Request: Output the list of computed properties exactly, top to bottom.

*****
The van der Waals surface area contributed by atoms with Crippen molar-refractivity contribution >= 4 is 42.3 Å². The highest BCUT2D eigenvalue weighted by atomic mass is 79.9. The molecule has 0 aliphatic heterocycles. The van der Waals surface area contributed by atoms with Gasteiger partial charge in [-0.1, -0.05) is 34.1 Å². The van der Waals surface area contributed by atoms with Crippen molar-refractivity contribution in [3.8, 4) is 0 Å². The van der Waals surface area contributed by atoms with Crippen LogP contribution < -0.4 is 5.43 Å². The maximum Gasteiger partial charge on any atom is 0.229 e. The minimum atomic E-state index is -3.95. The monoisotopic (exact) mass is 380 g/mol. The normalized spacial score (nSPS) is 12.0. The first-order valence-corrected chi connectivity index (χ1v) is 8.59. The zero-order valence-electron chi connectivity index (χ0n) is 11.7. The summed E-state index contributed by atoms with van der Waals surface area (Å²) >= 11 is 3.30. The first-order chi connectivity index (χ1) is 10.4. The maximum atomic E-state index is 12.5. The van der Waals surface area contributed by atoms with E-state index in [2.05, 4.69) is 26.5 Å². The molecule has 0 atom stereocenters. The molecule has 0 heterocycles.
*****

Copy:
The van der Waals surface area contributed by atoms with Crippen molar-refractivity contribution >= 4 is 42.3 Å². The highest BCUT2D eigenvalue weighted by atomic mass is 79.9. The molecule has 0 aliphatic heterocycles. The van der Waals surface area contributed by atoms with Gasteiger partial charge in [-0.1, -0.05) is 34.1 Å². The van der Waals surface area contributed by atoms with Crippen molar-refractivity contribution in [3.8, 4) is 0 Å². The van der Waals surface area contributed by atoms with Crippen LogP contribution < -0.4 is 5.43 Å². The maximum Gasteiger partial charge on any atom is 0.229 e. The minimum atomic E-state index is -3.95. The monoisotopic (exact) mass is 380 g/mol. The normalized spacial score (nSPS) is 12.0. The first-order valence-corrected chi connectivity index (χ1v) is 8.59. The zero-order valence-electron chi connectivity index (χ0n) is 11.7. The summed E-state index contributed by atoms with van der Waals surface area (Å²) >= 11 is 3.30. The first-order chi connectivity index (χ1) is 10.4. The maximum atomic E-state index is 12.5. The van der Waals surface area contributed by atoms with E-state index in [2.05, 4.69) is 26.5 Å². The molecule has 0 atom stereocenters. The molecule has 0 heterocycles.